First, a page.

I was especially impressed with Freeman, who found a few wonderful mannerisms originated by Holm to play with, while adding a sense of fear and anxiety about leaving his home in the Shire. I was moved by Bilbo finding his motivation in going on this adventure in the plight of the dwarves, who have lived several decades with no home. Bilbo loves his own home so much that he wants to assist the dwarves in finding their own place of permanence in the Lonely Mountain. And during the course of the film, Bilbo goes from helpless creature to warrior in the making.

And by the time he arrives at his encounter with Gollum, during which he acquires the famed One Ring and enters into a game of riddles in the dark, it's difficult not to be transfixed. The lengthy exchange is the high point of AN UNEXPECTED JOURNEY, and it's impossible not to be impressed with Andy Serkis' return to Gollum, who seems more vicious and conniving here. It's the kind of moment that makes you hold your breath and pry your eyes open so you don't blink and miss a word. More than maybe any other part of the film, the riddles exchange feels the most like what I love most about The Lord of the Rings movies.

Probably my second-favorite sequence is the one set at the Elf kingdom of Rivendell. I don't think I'm ruining anything by saying that Cate Blanchett and Hugo Weaving return, and while they are meant to be revered, they seem a more grounded as characters thanks to a bit of humor and some disdain thrown at them by the dwarves, who have reason to distrust elves.

Less impressive is the villainous presence of the Pale Orc, the mortal enemy of Thorin. I'm not sure why, but they guy just didn't feel menacing to me, despite his ample scarring and crude replacement arm (taking the place of one Thorin hacked off in battle years earlier).

But when it comes down to it, AN UNEXPECTED JOURNEY comes down to the touching relationship between Bilbo and Gandalf, who takes on the role of mentor both in battle and in philosophical approach to looking at the many wonderful and dangerous corners of Middle-Earth. Gandalf gives Bilbo the sword known as Sting, but then makes it clear that its as important to know when not to use it as it is to master the art of combat.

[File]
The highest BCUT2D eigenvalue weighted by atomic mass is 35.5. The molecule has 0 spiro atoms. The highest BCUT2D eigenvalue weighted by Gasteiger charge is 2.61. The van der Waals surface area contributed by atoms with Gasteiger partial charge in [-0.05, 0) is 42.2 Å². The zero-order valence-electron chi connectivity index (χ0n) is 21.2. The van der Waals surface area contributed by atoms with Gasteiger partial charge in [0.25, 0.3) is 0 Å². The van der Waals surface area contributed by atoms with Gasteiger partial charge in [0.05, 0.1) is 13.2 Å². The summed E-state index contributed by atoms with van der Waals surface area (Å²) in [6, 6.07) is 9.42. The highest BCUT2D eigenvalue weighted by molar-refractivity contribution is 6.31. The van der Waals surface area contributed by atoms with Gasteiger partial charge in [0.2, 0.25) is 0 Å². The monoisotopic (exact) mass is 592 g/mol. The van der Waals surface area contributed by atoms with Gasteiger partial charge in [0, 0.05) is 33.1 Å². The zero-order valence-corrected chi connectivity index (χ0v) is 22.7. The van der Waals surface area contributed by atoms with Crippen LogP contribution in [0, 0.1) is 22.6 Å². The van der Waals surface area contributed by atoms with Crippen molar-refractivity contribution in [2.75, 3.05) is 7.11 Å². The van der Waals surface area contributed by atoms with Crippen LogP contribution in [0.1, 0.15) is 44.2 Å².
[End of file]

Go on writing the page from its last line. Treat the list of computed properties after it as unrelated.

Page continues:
We get a taste of things to dark things to come, including the battle with Smaug, a Necromancer who is about to bring dark times the the land, giant spiders that are seen briefly, and that Pale Orc is still living at the end of this movie. I love that AN UNEXPECTED JOURNEY begins with a prologue that takes place right before the beginning of Fellowship, just as Holm's Bilbo is beginning to write down his adventures with the dwarves. The connective tissue is strong between Jackson's two trilogies, and I suspect the connections will get stronger as he gets deeper into this story. Jackson's mission with this film is to get things rolling and not necessarily to plunge us neck deep in epic battles, and I'm willing to be patient as long as things pick up in the next two films. The great tribute you can pay to any director is to be excited to see what they do next. It helps that we know what Jackson's doing next, and I'm especially excited to continue the adventure with him in this world with this remarkable (and expanding cast).

-- Steve Prokopy